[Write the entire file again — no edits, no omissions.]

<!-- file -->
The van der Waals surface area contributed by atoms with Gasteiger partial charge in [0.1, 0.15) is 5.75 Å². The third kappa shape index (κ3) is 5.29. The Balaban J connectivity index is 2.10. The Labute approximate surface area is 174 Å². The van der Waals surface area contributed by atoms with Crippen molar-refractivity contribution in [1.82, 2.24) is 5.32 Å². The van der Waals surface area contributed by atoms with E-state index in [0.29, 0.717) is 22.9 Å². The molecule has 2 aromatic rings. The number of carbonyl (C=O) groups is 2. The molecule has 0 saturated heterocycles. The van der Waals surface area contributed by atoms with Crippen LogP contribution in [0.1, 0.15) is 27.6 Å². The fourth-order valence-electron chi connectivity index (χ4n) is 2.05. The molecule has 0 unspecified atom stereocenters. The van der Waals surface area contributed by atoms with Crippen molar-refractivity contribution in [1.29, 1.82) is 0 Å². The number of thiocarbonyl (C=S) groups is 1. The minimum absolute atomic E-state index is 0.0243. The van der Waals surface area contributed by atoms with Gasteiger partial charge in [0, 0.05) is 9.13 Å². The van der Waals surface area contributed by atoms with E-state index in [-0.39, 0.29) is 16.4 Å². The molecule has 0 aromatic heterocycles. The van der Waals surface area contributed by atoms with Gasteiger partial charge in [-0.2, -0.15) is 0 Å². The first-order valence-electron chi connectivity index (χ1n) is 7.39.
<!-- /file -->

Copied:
The van der Waals surface area contributed by atoms with Gasteiger partial charge in [0.1, 0.15) is 5.75 Å². The third kappa shape index (κ3) is 5.29. The Balaban J connectivity index is 2.10. The Labute approximate surface area is 174 Å². The van der Waals surface area contributed by atoms with Crippen molar-refractivity contribution in [1.82, 2.24) is 5.32 Å². The van der Waals surface area contributed by atoms with E-state index in [0.29, 0.717) is 22.9 Å². The molecule has 2 aromatic rings. The number of carbonyl (C=O) groups is 2. The molecule has 0 saturated heterocycles. The van der Waals surface area contributed by atoms with Crippen LogP contribution in [0.1, 0.15) is 27.6 Å². The fourth-order valence-electron chi connectivity index (χ4n) is 2.05. The molecule has 0 unspecified atom stereocenters. The van der Waals surface area contributed by atoms with Crippen molar-refractivity contribution in [1.29, 1.82) is 0 Å². The number of thiocarbonyl (C=S) groups is 1. The minimum absolute atomic E-state index is 0.0243. The van der Waals surface area contributed by atoms with Gasteiger partial charge in [0, 0.05) is 9.13 Å². The van der Waals surface area contributed by atoms with E-state index in [-0.39, 0.29) is 16.4 Å². The molecule has 0 aromatic heterocycles. The van der Waals surface area contributed by atoms with Gasteiger partial charge in [-0.2, -0.15) is 0 Å². The first-order valence-electron chi connectivity index (χ1n) is 7.39.